The clearest casualty of Hopkins's performance is any sense of pathos related to the character. Even granting that she is a rapacious and infantile beast, I cannot imagine that Thackeray denied us some portals into her own point of view, or that the film benefits from seeing her as such an impenetrable engine of her own remorseless will. In scenes like the one where Rawdon Crawley, man of her dreams, is summoned off to the Battle of Waterloo, any sense that Becky sincerely frets about the likely prospect of his death either is badly played by an actress losing her grip on sincerity or is hopelessly overwhelmed by all of the surrounding scenes where she obliterates any shot at giving Becky a sustained human dimension. I wouldn't honestly know how to tell the difference, even by the standards of the other performances in the movie; nearly all of them operate at a shrill farcical pitch, though Becky Sharp is such a rapid, proudly cartoonish picaresque that the line between directorial slant and directorial error just evaporates. And the Technicolor breakthrough, marking a huge leap forward and yet received even by critics of the time as an instantly dated lurch toward greater achievements on the horizon, imposes its own layer of confusion on how we should take the film and the performance. Are they admirably seamless fusions of the antique and the modern, or do they furnish slapdash proof of the filmmakers' refusing to choose either path?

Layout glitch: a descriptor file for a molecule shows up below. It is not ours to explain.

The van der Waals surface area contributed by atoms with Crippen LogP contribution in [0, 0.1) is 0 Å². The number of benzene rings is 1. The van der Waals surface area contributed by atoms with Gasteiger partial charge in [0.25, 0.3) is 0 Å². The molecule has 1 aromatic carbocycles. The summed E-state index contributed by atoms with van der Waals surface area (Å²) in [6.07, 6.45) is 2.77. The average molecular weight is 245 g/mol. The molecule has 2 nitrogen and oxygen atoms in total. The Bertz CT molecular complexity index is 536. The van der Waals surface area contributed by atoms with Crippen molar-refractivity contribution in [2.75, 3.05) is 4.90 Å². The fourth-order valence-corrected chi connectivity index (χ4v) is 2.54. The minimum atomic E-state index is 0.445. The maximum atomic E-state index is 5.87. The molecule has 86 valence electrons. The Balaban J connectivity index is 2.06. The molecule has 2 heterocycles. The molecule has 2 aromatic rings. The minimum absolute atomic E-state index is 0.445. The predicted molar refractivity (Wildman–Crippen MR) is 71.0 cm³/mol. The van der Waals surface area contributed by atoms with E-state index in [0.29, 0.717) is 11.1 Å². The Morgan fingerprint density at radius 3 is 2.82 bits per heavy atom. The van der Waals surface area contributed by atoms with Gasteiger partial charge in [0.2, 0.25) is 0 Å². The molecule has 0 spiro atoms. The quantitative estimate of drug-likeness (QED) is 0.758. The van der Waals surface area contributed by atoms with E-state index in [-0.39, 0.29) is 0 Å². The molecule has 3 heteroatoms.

"How terrible!" Frances Dee's pale, sainted Amelia intones when she and Becky hear about Napoleon's escape from Elba and the certainty of resumed warfare. "How amusing," Hopkins's Becky gushes just a half-second later, in response to the same news. Becky Sharp and Hopkins's lead performance are terrible and amusing—though not, to the disappointment of camp connoisseurs, amusingly terrible, or terribly amusing. They are coherent achievements that I still wish had been approached very differently. One has to allow some room for the limits of still-nascent technology in the film's case, but it's tougher to extend full benefit of the doubt to Hopkins, given the limits of agility, compassion, and nuance that she betrayed in so many of her performances, especially from this time forward. But, by the same token, for all that irritates me about Hopkins's forming of the character, Becky Sharp would be a completely inert novelty without this cyclone in the middle of it, for which the actress sets the breathless pace. Becky might need to be played as caustic and tiring but hard to ignore—even the teensiest bit charming, in tremendous spite of how deplorable she is. This, Hopkins accomplishes. Is that achievement something for which we should extend her credit? Or is it a major, face-saving accident that she opts to be so insufferable and self-infatuated in a rare part that doesn't die on the vine if it's planted in that kind of soil? I couldn't decide while watching Becky Sharp and feel even further from deciding now. A return visit might nudge me into hating the performance, or liking it more than I do; loving it, anyway, seems well out of the question. But a return visit to Becky Sharp, when I could be checking back in on Hopkins's marvelous turn in Trouble in Paradise, or taking my first gander at one of her feudy pairings with Bette Davis, in The Old Maid or Old Acquaintance? Not bloody likely. If the performance is ultimately so wearing that, whether or not it's the "right" approach for Hopkins to have taken, I'd never want to withstand it again—and I say this as someone who's seen Coquette three times—then surely that's got to mean something.